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Cheap, potent and deadly – the challenges of the fentanyl epidemic

Two students with backpacks talk with each other while walking. Spread the Word to Save Lives. May 9 National Fentanyl Awareness Day.

Two people every day.

In King County, fentanyl-involved overdoses kill two people in our community every day. Nationwide, fentanyl is involved in more deaths of Americans under 50 than any cause of death, including heart disease, cancer, homicide, suicide and other accidents.

Five people died on the University of Washington campus in Seattle during the past academic year after drug overdoses. While none of these individuals were formally affiliated with the UW, they were all part of our larger community, had potential, had loved ones and were cared about.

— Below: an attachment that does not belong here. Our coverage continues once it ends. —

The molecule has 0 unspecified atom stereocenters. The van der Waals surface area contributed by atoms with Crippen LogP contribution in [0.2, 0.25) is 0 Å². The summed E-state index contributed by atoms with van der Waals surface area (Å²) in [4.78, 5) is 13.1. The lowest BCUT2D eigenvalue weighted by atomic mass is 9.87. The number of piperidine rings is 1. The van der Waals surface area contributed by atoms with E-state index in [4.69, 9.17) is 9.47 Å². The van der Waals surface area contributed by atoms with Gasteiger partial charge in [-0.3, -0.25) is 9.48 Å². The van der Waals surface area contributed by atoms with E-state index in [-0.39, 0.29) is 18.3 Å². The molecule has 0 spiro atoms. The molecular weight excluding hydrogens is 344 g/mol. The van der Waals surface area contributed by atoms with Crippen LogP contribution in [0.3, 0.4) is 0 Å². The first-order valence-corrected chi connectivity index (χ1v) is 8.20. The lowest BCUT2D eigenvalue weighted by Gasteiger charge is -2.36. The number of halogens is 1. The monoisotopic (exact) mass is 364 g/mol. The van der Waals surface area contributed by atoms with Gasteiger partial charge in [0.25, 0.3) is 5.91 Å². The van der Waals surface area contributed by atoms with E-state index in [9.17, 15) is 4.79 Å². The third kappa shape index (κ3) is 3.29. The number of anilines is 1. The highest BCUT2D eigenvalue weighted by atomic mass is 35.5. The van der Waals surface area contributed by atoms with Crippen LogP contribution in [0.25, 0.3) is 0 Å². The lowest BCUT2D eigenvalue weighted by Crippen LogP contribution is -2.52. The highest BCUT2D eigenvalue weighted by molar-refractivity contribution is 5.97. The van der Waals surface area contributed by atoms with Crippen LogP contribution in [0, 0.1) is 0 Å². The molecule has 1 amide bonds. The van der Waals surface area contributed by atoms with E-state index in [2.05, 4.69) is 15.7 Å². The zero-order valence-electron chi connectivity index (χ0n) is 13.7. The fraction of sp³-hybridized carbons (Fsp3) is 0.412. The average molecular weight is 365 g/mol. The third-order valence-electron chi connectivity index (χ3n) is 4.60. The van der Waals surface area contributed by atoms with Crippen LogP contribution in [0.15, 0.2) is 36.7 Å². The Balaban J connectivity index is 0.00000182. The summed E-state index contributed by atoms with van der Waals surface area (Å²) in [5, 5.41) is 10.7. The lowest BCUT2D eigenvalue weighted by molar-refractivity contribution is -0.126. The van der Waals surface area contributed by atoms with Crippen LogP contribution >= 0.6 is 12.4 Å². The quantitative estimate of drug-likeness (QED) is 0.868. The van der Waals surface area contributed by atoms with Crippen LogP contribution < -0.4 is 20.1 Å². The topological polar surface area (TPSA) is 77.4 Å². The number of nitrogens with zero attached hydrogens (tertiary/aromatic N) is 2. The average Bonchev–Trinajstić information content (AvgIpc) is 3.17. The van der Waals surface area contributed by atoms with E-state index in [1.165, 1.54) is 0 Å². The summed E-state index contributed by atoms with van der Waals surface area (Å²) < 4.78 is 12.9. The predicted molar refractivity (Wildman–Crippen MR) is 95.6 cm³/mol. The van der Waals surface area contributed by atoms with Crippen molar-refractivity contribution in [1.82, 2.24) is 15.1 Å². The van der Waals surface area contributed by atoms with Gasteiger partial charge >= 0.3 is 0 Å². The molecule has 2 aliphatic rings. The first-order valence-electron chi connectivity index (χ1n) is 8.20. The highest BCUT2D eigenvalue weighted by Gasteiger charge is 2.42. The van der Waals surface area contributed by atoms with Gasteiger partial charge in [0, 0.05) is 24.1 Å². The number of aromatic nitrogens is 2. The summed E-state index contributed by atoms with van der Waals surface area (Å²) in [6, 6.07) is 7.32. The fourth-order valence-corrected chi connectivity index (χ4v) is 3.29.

Fentanyl has proved dangerously difficult to recognize – and profitable to cut into other street drugs. A potentially lethal dose of fentanyl can be as little as two milligrams, equivalent in size to a few grains of salt. Unfortunately, there is no way to know if a substance is or contains fentanyl just by looking at it.

Today, on National Fentanyl Awareness Day, we are asking the UW community to help save lives.

Here’s what you can do to reduce the risk of overdose:

Improving the lives of people affected by drug use and addition

The UW is participating in national and local efforts to address drug use and addiction. The University’s Addiction, Drugs & Alcohol Institute is conducting innovative research and tracking Washington state data related to overdose deaths, treatment, admissions, statewide opioid sales and police evidence testing data for opioids and other drugs.

The Institute’s research shows a sharp rise in deaths from synthetic opioids, the most common of which is fentanyl and its analogues, eclipsing heroin deaths in 2020.

We want everyone on our campus to go home safe every day. People in the United States are dying from fentanyl at alarming rates. Getting the facts about fentanyl and sharing them widely is a good first step in addressing this community-wide crisis.